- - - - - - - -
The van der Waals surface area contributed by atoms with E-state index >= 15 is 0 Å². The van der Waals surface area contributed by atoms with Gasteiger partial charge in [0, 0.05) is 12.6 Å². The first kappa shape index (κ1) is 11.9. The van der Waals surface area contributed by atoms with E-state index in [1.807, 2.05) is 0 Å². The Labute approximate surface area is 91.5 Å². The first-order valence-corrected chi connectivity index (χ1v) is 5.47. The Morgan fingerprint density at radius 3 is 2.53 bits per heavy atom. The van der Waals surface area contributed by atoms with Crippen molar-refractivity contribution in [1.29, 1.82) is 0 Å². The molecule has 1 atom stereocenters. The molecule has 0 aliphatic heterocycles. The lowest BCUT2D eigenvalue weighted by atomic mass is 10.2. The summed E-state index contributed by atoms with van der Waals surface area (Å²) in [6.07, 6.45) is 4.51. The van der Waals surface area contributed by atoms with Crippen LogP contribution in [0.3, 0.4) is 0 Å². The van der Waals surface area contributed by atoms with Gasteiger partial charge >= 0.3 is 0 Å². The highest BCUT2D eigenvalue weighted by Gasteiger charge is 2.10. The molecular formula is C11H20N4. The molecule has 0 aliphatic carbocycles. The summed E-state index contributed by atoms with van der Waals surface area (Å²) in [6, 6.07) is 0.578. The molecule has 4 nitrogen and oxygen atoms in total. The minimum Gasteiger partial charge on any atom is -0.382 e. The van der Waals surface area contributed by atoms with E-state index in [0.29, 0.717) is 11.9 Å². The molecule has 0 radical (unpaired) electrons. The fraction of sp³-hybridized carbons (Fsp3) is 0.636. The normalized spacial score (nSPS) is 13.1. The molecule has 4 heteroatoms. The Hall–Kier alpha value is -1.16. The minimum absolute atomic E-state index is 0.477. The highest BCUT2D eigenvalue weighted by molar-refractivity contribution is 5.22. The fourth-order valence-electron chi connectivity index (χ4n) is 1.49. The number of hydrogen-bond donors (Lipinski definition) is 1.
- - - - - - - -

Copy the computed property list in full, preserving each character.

The van der Waals surface area contributed by atoms with E-state index >= 15 is 0 Å². The van der Waals surface area contributed by atoms with Gasteiger partial charge in [0, 0.05) is 12.6 Å². The first kappa shape index (κ1) is 11.9. The van der Waals surface area contributed by atoms with E-state index in [1.807, 2.05) is 0 Å². The Labute approximate surface area is 91.5 Å². The first-order valence-corrected chi connectivity index (χ1v) is 5.47. The Morgan fingerprint density at radius 3 is 2.53 bits per heavy atom. The van der Waals surface area contributed by atoms with Crippen molar-refractivity contribution in [1.29, 1.82) is 0 Å². The molecule has 1 atom stereocenters. The molecule has 0 aliphatic heterocycles. The lowest BCUT2D eigenvalue weighted by atomic mass is 10.2. The summed E-state index contributed by atoms with van der Waals surface area (Å²) in [6.07, 6.45) is 4.51. The van der Waals surface area contributed by atoms with Crippen LogP contribution in [0.3, 0.4) is 0 Å². The van der Waals surface area contributed by atoms with Gasteiger partial charge >= 0.3 is 0 Å². The highest BCUT2D eigenvalue weighted by Gasteiger charge is 2.10. The molecular formula is C11H20N4. The molecule has 0 aliphatic carbocycles. The summed E-state index contributed by atoms with van der Waals surface area (Å²) in [6, 6.07) is 0.578. The molecule has 4 nitrogen and oxygen atoms in total. The minimum Gasteiger partial charge on any atom is -0.382 e. The van der Waals surface area contributed by atoms with E-state index in [0.29, 0.717) is 11.9 Å². The molecule has 0 radical (unpaired) electrons. The fraction of sp³-hybridized carbons (Fsp3) is 0.636. The normalized spacial score (nSPS) is 13.1. The molecule has 4 heteroatoms. The Hall–Kier alpha value is -1.16. The minimum absolute atomic E-state index is 0.477. The highest BCUT2D eigenvalue weighted by molar-refractivity contribution is 5.22. The fourth-order valence-electron chi connectivity index (χ4n) is 1.49. The number of hydrogen-bond donors (Lipinski definition) is 1.